Nanday Conure Forum
Message #2546. This is a followup to #2540.
|Date:||Wednesday January 5, 2005 7:01:33 pm MST|
|Message:||The basement cage is fine for when the people of the house are spending time in the basement, like next to the gameboy if you guys play games downstairs for hours each night on the TV, for example. When everyone is upstairs though, so should be your nanday. He needs to be with his "flock" of humans. I would suggest that you get a second cage that can be set up where ever you and the family spend most of your time during the day. The basement cage might be a good option for bedtime if it is more quiet down there and nobody hangs out down there after the bird is put to bed.
The bird has feathers, including down, to help insulate him from cold weather so the basement temperatures shouldn't be a problem at all. I like my house on the cool side during the winter (lower 60s, and sometimes even the lower 50s). This doesn't stop by conures from giving themselves a bath and that could be anywhere from in the warm kitchen sink water or in their cold drinking dish inside their cage. If they hang onto the sides of their cage and flip or if they are getting their head wet in a small drinking cup (they have large ones they can bath in if they wanted to), I will grab the water mister and mist them myself and sometimes I even take them into the shower with me. I get warm easily (must be all the housework I do) and I'd rather be on the cool side than on the warm side (I hate to sweat), plus I can sleep like a rock in a cold bedroom! But anyhow, I wouldn't worry about the temperature. If it got into the low 40s in your basement, then I might worry about keeping him warm, afterall he is an inside bird and acclimated to indoor temperatures.
I've also got some expensive eyeglasses and with my flock of 24 here, I have had my glasses grabbed before many times. The part that goes behind your ear has little chew marks on them, almost looks as if I chew on them myself, but I don't. A couple of the birds still do pay attention to my eyeglasses, but for the most part they have paid less and less attention as time goes on. First of all, I don't get all excited or upset when they grab my glasses. They don't "get a rise" out of me by grabbing them. I nonchalantly pry their little beak from them and tell them "don't chew on momma's glasses" or "No" with a brief stern look and then go back to doing my business if all they were donig was sitting on my shoulder while I typed, or whatever. If I was playing directly with them, talking to them and having some one-on-one time and they grabbed my glasses, I told them "no", gave them the serious look, and put them down on their cage for some time without me. Your reaction immediately following the undesired behavior will have a conditioning effect on your bird. If your bird thinks it is hilarious the way your mouth gapes open and your eyes bug out as you giggle and laugh because you can't believe he has just flung your eyeglasses to the floor, he might take that message as you are having as much fun as he is with this new "game" or he may just think your reaction is too hilarious and he may decide that he likes being able to make you "bug out" or whatever. You can also keep something handy that the bird IS allowed to chew on and give that to him directly following the eyeglass incident. However, his desires may not easily be swayed from your glasses to another toy, but that is also worth a shot. Hand him a bendy straw and let him mouth up the little ridged part of the bend. The idea is to reinforce acceptable behaviors and to not reinforce the undesired behaviors.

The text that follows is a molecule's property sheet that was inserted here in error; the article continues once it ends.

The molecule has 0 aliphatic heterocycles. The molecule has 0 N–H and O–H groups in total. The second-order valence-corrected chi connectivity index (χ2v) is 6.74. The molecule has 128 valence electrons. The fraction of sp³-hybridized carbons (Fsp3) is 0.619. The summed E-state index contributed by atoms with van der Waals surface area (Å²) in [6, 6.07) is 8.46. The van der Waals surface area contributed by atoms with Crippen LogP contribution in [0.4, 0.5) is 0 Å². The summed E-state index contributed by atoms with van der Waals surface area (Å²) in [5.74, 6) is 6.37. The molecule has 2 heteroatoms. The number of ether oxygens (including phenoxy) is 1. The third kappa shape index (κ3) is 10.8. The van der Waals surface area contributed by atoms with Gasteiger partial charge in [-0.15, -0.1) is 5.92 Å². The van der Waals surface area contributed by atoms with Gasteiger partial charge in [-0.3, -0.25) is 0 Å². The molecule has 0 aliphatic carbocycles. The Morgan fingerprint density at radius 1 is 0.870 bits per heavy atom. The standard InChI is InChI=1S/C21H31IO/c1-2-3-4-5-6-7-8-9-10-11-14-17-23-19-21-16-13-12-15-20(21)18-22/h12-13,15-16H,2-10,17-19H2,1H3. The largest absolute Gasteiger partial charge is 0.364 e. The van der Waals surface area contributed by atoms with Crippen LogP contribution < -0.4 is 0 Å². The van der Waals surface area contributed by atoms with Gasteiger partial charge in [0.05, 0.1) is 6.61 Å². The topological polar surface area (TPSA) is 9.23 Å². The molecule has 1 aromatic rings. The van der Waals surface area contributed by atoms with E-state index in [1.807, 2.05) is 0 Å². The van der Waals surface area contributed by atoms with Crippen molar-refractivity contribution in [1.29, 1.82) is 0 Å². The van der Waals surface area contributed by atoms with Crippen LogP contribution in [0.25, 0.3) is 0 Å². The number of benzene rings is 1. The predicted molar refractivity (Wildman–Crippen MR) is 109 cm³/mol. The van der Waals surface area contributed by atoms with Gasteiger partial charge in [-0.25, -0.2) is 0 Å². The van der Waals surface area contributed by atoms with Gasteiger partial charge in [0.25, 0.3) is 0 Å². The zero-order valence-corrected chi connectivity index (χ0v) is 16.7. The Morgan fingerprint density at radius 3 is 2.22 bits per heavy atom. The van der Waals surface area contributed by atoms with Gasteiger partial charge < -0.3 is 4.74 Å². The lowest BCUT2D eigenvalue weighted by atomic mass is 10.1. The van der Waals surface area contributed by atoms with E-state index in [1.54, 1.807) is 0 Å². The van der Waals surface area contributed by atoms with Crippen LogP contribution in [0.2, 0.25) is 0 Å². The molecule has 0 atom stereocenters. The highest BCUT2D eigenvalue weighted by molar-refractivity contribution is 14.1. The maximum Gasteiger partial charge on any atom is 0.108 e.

I hope this helps.
> I just bought my first Nanday yesterday. We had a rather large cage at
> home already, so we put Alexander in it. The only problem is, it's too
> big to go anywhere but the basement. When I say basement, I don't mean
> doom and gloom. It's well lit, and even though it started out as a
> workshop it has been renovated nicely into a room for my brother and
> an entertainment room. But since it does have cement walls-it gets a
> bit chilly in the winter and is hard to heat. It never gets
> cold-never uncomfortably so-but I was wondering how much of an
> emergency it was to find a smaller cage so we could move him
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